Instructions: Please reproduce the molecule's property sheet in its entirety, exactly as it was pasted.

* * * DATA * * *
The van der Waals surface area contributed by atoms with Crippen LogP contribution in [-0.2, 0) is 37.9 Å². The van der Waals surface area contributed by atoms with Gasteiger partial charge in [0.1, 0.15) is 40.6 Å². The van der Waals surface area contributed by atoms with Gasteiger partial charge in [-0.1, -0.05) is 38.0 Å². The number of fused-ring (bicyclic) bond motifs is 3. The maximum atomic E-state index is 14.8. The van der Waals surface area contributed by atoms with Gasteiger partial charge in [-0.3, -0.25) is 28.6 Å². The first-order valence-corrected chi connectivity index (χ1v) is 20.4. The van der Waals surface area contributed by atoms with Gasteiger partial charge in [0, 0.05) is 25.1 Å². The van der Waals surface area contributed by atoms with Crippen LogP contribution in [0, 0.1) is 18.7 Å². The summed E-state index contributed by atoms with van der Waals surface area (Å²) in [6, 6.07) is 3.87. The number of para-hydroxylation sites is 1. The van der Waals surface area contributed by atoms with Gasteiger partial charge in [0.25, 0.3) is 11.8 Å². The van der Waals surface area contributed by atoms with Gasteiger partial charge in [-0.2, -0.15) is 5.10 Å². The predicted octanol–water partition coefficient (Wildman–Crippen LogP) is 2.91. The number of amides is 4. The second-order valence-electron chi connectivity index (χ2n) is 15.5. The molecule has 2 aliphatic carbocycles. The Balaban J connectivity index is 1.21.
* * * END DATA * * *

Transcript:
The van der Waals surface area contributed by atoms with Crippen LogP contribution in [-0.2, 0) is 37.9 Å². The van der Waals surface area contributed by atoms with Gasteiger partial charge in [0.1, 0.15) is 40.6 Å². The van der Waals surface area contributed by atoms with Gasteiger partial charge in [-0.1, -0.05) is 38.0 Å². The number of fused-ring (bicyclic) bond motifs is 3. The maximum atomic E-state index is 14.8. The van der Waals surface area contributed by atoms with Gasteiger partial charge in [-0.3, -0.25) is 28.6 Å². The first-order valence-corrected chi connectivity index (χ1v) is 20.4. The van der Waals surface area contributed by atoms with Gasteiger partial charge in [0, 0.05) is 25.1 Å². The van der Waals surface area contributed by atoms with Crippen LogP contribution in [0, 0.1) is 18.7 Å². The summed E-state index contributed by atoms with van der Waals surface area (Å²) in [6, 6.07) is 3.87. The number of para-hydroxylation sites is 1. The van der Waals surface area contributed by atoms with Gasteiger partial charge in [0.25, 0.3) is 11.8 Å². The van der Waals surface area contributed by atoms with Gasteiger partial charge in [-0.2, -0.15) is 5.10 Å². The predicted octanol–water partition coefficient (Wildman–Crippen LogP) is 2.91. The number of amides is 4. The second-order valence-electron chi connectivity index (χ2n) is 15.5. The molecule has 2 aliphatic carbocycles. The Balaban J connectivity index is 1.21.